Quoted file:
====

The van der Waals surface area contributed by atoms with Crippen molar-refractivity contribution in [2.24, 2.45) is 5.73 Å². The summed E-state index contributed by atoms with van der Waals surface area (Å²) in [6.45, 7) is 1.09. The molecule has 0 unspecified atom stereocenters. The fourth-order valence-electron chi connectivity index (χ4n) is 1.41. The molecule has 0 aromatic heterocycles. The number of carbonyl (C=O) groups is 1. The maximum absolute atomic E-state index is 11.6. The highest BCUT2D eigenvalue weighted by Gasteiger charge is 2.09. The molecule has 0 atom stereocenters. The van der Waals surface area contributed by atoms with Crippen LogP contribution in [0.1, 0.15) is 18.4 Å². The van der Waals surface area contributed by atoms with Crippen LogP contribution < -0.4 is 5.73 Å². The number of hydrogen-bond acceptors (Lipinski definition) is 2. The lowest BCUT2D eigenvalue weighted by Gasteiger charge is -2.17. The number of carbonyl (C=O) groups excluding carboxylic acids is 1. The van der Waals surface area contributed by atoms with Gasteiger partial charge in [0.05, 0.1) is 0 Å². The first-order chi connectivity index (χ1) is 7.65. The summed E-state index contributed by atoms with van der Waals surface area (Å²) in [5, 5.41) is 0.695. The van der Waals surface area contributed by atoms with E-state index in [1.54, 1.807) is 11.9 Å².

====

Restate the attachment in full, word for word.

The van der Waals surface area contributed by atoms with Crippen molar-refractivity contribution in [2.24, 2.45) is 5.73 Å². The summed E-state index contributed by atoms with van der Waals surface area (Å²) in [6.45, 7) is 1.09. The molecule has 0 unspecified atom stereocenters. The fourth-order valence-electron chi connectivity index (χ4n) is 1.41. The molecule has 0 aromatic heterocycles. The number of carbonyl (C=O) groups is 1. The maximum absolute atomic E-state index is 11.6. The highest BCUT2D eigenvalue weighted by Gasteiger charge is 2.09. The molecule has 0 atom stereocenters. The van der Waals surface area contributed by atoms with Crippen LogP contribution in [0.1, 0.15) is 18.4 Å². The van der Waals surface area contributed by atoms with Crippen LogP contribution < -0.4 is 5.73 Å². The number of hydrogen-bond acceptors (Lipinski definition) is 2. The lowest BCUT2D eigenvalue weighted by Gasteiger charge is -2.17. The number of carbonyl (C=O) groups excluding carboxylic acids is 1. The van der Waals surface area contributed by atoms with Gasteiger partial charge in [0.05, 0.1) is 0 Å². The first-order chi connectivity index (χ1) is 7.65. The summed E-state index contributed by atoms with van der Waals surface area (Å²) in [5, 5.41) is 0.695. The van der Waals surface area contributed by atoms with E-state index in [1.54, 1.807) is 11.9 Å².